One big change will be play-calling. Ladouceur called almost all the plays over the last three decades, but he always took strong input from Panella and Alumbaugh.
Now it will be the opposite. Alumbaugh will call the majority of plays.
"I might take a few suggestions if Lad has them," he said with a laugh.
Another big change — literally — is the size of De La Salle's line. The average De La Salle lineman has been in the 225-pound range. The 2013 line, led by Larry Allen III
(6-3, 260), Sumner Houston
(6-3, 255), and super sophomore Boss Tagaloa
(6-3, 280), the Spartans' line will average likely at least 25 pounds heavier.
All three have shifted their weight proportions — particularly Tagaloa — from the middle to their chest and shoulders. Bigger has never meant better to De La Salle, but in this case, it probably will.
"I'd be lying to say I don't like our prospects on the line," Alumbaugh said. "But there's still a lot of honing to do."
The players haven't noticed much of a change and don't expect one in the fall either.
"Coach Alumbaugh has been running things for a while so it feels like he's picking up right where he left off," said Das Tautalatasi
, a 6-foot, 190-pound returning 1,000-yard rusher and strong safety.
Said 6-2, 225-pound junior offensive tackle Kevin Koenig
, a starter last season: "Coach Alumbaugh has been working us out forever. He's always gotten us stronger and prepared. The only change now is he's officially in charge."
On top of replacing Ladouceur, Alumbaugh takes over a team that figures to be highly ranked.
Besides highly-touted lines, they return quarterback Chris Williams
(1,804 total yards, 29 touchdowns last year) and experienced athletes on defense, including Simba Short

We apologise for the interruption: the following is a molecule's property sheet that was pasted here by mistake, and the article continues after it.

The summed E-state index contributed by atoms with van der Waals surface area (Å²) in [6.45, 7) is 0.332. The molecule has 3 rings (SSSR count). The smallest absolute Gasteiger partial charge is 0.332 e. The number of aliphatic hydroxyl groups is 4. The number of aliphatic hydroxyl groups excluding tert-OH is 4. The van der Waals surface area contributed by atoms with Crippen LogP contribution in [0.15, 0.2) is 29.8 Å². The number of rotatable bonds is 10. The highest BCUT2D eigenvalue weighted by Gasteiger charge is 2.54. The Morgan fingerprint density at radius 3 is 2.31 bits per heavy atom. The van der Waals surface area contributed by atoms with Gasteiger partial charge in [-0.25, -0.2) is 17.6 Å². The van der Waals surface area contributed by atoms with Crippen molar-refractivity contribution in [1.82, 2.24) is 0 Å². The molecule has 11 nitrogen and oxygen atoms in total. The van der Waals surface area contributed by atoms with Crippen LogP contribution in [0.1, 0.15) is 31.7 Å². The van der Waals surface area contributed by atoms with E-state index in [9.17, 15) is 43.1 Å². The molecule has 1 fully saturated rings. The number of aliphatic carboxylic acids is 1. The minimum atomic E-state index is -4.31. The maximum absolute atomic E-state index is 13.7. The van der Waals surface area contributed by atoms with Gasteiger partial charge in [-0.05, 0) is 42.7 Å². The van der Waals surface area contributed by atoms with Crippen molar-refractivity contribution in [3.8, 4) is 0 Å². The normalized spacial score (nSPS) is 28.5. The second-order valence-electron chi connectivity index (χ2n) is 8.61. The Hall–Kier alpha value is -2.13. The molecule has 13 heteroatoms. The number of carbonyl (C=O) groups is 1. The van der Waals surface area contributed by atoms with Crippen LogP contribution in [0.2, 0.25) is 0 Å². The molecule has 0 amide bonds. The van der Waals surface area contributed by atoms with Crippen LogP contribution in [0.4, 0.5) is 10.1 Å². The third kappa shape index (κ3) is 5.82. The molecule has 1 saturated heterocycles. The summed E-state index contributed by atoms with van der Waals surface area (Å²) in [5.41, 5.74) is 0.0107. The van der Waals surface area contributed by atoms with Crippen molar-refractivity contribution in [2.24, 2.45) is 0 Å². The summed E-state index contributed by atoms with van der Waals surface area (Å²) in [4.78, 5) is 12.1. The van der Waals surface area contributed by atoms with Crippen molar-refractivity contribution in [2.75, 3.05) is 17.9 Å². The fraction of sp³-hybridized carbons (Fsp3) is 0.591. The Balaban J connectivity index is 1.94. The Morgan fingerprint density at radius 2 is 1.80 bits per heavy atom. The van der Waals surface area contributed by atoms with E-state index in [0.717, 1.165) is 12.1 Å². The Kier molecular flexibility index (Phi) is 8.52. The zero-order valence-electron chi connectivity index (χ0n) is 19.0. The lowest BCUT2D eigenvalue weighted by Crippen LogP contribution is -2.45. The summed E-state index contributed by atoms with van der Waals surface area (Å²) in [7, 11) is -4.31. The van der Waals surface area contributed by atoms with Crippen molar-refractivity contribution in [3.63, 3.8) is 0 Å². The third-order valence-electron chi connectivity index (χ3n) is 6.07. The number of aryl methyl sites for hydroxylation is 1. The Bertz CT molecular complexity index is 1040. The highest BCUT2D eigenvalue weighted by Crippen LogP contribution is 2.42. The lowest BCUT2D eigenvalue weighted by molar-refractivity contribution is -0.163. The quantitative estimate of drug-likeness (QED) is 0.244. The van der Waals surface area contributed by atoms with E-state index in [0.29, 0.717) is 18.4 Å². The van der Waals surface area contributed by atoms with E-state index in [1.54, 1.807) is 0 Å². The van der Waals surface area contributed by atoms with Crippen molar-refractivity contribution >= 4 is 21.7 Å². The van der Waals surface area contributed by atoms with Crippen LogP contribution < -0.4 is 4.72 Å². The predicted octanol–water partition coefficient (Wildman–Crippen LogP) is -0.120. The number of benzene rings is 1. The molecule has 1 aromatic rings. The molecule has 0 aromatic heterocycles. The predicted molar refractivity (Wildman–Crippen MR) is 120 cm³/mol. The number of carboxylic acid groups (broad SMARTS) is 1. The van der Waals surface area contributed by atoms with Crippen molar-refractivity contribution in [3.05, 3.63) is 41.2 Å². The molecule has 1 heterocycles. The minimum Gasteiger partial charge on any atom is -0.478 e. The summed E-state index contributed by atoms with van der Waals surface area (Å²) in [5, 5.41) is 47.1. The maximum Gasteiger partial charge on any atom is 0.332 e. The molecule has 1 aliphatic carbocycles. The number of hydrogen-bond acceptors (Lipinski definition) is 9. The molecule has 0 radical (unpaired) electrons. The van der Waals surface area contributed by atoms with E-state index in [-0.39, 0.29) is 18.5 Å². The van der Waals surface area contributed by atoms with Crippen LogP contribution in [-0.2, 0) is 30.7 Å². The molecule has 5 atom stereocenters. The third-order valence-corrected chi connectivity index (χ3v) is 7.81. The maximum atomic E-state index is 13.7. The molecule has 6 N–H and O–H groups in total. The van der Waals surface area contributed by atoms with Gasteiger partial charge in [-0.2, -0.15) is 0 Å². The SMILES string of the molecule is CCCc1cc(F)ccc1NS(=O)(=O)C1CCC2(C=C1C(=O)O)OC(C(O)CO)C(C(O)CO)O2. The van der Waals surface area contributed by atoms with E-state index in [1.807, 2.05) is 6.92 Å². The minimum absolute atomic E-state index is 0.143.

(6-2, 185), Kevin Griffin
(6-1, 180) and Cameron Lissarague
There's also a boatload of talent coming up from the freshman and junior varsity teams, including quarterbacks Devin Asiasi
, who started on the De La Salle basketball team as a freshman, and Anthony Sweeney
. There's also Kahlil McKenzie
, a highly-touted defensive tackle and son of Oakland Raiders GM and former NFL great Reggie McKenzie, who will transfer in the fall
Add it all up and there's talk that De La Salle will be ranked among the nation's top five.
As if Alumbaugh needs any more pressure.
"Oh sure, bring on more expectations," he said with a laugh.
As far as Ladouceur, he appears much more relaxed and unburdened. That's a relief to Alumbaugh and Eidson, who worried about their friend's health, his heart really.
Ladouceur has always been fit, but he suffered a heart attack at age 50. He internalizes much of his stress, but now with the larger responsibilities lifted, appears to be more "spry," according to Alumbaugh.
"This is a well-earned change in roles," Alumbaugh said. "He deserves to relax and enjoy more of the coaching and teaching role. He seems to be embracing it and seems more calm and not so wound up."
Despite the extra duties, Alumbaugh appears particularly calm and spry himself.
"The season is a little ways away," he said with a big smile. "Come August or September there might be a sleepless night or two, no doubt."